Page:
5 Conclusion

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The objective of this thesis was to assess whether and to which extent phytoplankton pigments in Lake Baikal can indicate changes of the recent and past phytoplankton community structure as well as climatic and other environmental changes. Moreover, the information gathered by the phytoplankton pigments should be used to complement our knowledge on the current and historical productivity variations in Lake Baikal in conjunction with the paleoclimate project CONTINENT and the long-term monitoring programme of the State University Irkutsk.

Here, I show that the analysis of recent phytoplankton pigments in the water column of Lake Baikal was a useful approach to characterise the recent phytoplankton assemblage and its variations induced by environmental changes. Pigment-based studies were demonstrated to greatly aid our understanding of the ecology of large lakes as well as to be a considerably improvement on traditional monitoring by microscopic counts. Even planktonic groups, e.g. the picoplanktonic Eustigmatophyceae, which cannot be distinguished by light or epifluorescence microscopy, could be traced by this method. Chla concentrations, as a measure of potential productivity, strongly differed between the regions, years and seasons. However, the community structure varied more than the total productivity with changing environmental conditions, with temperature and stratification being the main driving forces. Therefore, we can expect that predicted future warming in the lake would lead to significant changes in the phytoplankton composition. Moreover, this change would be towards small phytoplankton species at the expense of the characteristic large endemic diatoms.

The use of fossil phytoplankton pigments to determine past community structural changes and environmental influences was more complex than the use of recent phytoplankton pigments to determine the recent community composition. During sedimentation out of the euphotic zone and even at the surface sediment, Chla or phytoplankton pigments in general were considerably affected by degradation processes. The degradation was mainly caused by oxidation and grazing. The manner and extent of the degradation processes varied regionally even among the open basins, indicating the limits of extrapolations within the lake. Transfer functions were provided in this thesis for different regions in order to further improve reconstructions based on fossil phytoplankton pigments.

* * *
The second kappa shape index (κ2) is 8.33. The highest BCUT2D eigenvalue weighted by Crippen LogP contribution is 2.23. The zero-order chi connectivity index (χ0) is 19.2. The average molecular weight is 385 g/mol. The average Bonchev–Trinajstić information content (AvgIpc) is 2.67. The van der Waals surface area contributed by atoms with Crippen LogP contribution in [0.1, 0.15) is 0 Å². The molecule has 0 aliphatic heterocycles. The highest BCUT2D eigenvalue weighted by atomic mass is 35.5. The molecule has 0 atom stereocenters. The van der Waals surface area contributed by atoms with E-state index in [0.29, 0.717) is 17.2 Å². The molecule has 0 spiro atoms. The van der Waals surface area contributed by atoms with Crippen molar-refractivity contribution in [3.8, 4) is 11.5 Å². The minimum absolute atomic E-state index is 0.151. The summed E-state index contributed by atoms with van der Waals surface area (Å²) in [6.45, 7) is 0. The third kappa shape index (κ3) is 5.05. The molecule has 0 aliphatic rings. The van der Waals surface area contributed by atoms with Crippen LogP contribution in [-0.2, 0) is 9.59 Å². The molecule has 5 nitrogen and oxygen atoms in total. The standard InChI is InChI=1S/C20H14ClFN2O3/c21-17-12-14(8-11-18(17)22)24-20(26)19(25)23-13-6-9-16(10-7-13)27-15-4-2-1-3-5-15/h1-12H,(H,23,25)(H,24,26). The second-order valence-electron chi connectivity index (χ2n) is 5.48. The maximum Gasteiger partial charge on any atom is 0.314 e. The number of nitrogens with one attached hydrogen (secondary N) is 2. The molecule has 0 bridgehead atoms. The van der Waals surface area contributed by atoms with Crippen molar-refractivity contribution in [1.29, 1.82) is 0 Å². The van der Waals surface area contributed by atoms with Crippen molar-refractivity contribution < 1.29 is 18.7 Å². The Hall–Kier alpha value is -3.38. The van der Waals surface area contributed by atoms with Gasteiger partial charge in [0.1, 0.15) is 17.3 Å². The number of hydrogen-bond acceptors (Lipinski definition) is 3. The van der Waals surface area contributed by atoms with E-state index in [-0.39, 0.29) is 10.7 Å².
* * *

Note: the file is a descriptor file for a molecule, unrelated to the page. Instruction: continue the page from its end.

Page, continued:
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However, although the degradation of the phytoplankton pigments before permanent burial in the sediment was strong, the ratio of fossil Chla plus its degradation products vs. organic carbon accurately tracked published past climate changes, even those that occurred more than 100,000 years ago. Hence, sedimentary Chla in Lake Baikal was shown to be a reliable indicator of phytoplanktonic response to published climate changes and may serve for validation of future climate models in continental regions. Chlb plus its degradation products provided important additional information on the past development of Chlorophyta. Most other sedimentary phytoplankton pigments were found to be unsuitable to determine past phytoplankton community structures in Lake Baikal, because their degradation products could not be definitely related to the parent pigments.

The ratio of fossil Chla plus its degradation products vs. organic carbon (as a measure of the productivity) indicated that strong oscillations of the productivity occurred during the Holocene (from c. 10,000 years BP to present day) and the last interglacial (from c. 129,000 to 117,000 BP). These results highlighted the great natural variability at times before any human impact on a pristine lake. Productivity optima were found that even surpassed the present productivity.

Taken together, pigment-based analyses were shown to accurately reflect phytoplankton variation caused by environmental changes of natural or human origin in Lake Baikal. In conjunction with the EU project CONTINENT and long-term monitoring by the State University Irkutsk, the phytoplankton development determined from the last interglacial up to the early 21st century presented in this thesis will be a useful basis for future research and modelling of climate changes as well as for the protection of Lake Baikal.


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